Online data security specialists Trusteer have detailed the emergence of a new brand of phishing threat that can be used to hijack secure online user sessions to steal credentials and commit subsequent cyber-fraud.
According to the research report, the advanced phishing technique can be used to inject fraudulent information requests into all major browsers and many authenticated online applications, including e-banking and brokerage systems.
Essentially, the malware technique involved in the schemes, dubbed Session Phishing, attempts to trick users into handing over their information after they’ve already logged into various sites or applications using pop-up windows.
Trusteer is calling the phishing method a form of “in-session” attack which packs a potent punch as users have already authenticated into known applications when it is launched, thereby playing off an established level of trust. The malware specifically rears its head when financially-oriented sites are being accessed, the researchers said.
“Our research has found that all the leading browsers, based on their design, are vulnerable to this technique. We have already notified the vendors and our customers, and now are alerting the public to practice safe web browsing techniques especially when accessing financial applications,” said Amit Klein, CTO of Trusteer, in a research note.
The specifics as explained by Trusteer:
A typical In Session Phishing attack would occur as follows. A user logs onto their online banking application to perform some tasks. Leaving this browser window open, the user then navigates to other Web sites.
A short time later a popup appears, allegedly from the banking Web site, requesting the user retype their username and password because the session has expired, or complete a customer satisfaction survey, or participate in a promotion, etc. Since the user had recently logged onto the banking Web site, he/she will likely not suspect this popup is fraudulent and thus provide the requested details.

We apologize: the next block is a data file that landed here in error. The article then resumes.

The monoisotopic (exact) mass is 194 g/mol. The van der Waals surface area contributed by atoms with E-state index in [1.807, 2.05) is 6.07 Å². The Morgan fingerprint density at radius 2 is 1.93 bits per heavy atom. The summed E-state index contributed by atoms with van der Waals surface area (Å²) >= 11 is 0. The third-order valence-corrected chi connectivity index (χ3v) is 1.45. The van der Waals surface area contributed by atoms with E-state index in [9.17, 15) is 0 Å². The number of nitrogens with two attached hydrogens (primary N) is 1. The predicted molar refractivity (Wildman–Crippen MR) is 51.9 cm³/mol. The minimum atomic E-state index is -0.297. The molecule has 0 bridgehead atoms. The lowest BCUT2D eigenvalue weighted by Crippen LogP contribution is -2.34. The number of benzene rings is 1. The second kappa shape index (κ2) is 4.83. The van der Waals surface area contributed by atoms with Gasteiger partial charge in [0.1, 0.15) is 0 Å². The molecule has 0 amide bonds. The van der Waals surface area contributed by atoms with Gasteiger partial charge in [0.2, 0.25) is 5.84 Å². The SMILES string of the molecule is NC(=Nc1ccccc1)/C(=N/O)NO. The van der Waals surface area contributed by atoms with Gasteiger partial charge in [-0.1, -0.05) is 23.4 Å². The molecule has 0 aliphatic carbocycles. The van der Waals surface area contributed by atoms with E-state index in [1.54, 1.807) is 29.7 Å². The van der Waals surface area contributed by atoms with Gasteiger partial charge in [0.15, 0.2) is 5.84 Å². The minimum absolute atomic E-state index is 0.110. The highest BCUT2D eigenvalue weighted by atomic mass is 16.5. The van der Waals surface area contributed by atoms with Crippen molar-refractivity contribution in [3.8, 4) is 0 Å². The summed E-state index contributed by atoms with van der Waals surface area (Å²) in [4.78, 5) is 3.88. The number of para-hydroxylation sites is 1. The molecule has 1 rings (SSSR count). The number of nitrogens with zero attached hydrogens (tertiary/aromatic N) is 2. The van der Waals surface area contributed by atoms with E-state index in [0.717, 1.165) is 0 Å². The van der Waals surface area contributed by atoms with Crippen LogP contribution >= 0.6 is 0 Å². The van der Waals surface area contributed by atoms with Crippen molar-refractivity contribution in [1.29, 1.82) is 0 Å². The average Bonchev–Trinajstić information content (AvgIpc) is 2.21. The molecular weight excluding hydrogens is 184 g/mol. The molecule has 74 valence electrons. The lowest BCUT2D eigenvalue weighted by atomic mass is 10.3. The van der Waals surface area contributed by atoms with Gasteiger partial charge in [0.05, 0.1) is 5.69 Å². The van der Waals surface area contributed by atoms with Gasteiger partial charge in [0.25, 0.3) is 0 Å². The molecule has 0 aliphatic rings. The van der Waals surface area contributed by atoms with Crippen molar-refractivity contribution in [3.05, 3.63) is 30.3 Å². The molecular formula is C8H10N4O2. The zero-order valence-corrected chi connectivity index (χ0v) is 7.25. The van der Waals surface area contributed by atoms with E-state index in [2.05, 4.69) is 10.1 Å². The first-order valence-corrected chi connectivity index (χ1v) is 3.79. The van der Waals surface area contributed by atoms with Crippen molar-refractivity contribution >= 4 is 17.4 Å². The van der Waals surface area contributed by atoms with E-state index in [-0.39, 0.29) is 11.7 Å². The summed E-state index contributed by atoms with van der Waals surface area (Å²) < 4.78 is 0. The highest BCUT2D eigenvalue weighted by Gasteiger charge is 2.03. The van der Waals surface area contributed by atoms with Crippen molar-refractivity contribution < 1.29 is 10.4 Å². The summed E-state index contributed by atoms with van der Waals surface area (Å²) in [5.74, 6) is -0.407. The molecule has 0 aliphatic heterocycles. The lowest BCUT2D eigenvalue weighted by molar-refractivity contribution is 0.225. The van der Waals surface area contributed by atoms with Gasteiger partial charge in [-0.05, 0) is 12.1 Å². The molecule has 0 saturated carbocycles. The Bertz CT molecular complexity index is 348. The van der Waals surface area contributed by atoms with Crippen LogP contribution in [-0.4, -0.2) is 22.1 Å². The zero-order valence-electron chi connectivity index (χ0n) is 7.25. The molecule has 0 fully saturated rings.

In order for In-Session Phishing attacks to succeed the following conditions are required:
-A base Web site must be compromised from which the attack can be launched
-The malware (injected on the compromised Web site) must be able to identify which Web site the victim user is currently logged on to
The company pointed out that the first task is easier for attackers to achieve, with the sheer number of sites located online. And while the second piece is a bit harder to carry off, at least on a widespread basis, the experts said that a “variety of techniques” are already available and documented for pulling it off.
So, if you weren’t already leery of unexpected pop-ups, avoid them, even when they seem legitimate.
Matt Hines has been following the IT industry for over a decade as a reporter and blogger, and has been specifically focused on the security space since 2003, including a previous stint writing for eWeek and contributing to the Security Watch blog. Hines is currently employed as marketing communications manager at Core Security Technologies, a Boston-based maker of security testing software. The views expressed herein do not necessarily represent the views of Core Security, and neither the company, nor its products and services will be actively discussed in the blog. Please send news, research or tips to SecurityWatchBlog@gmail.com.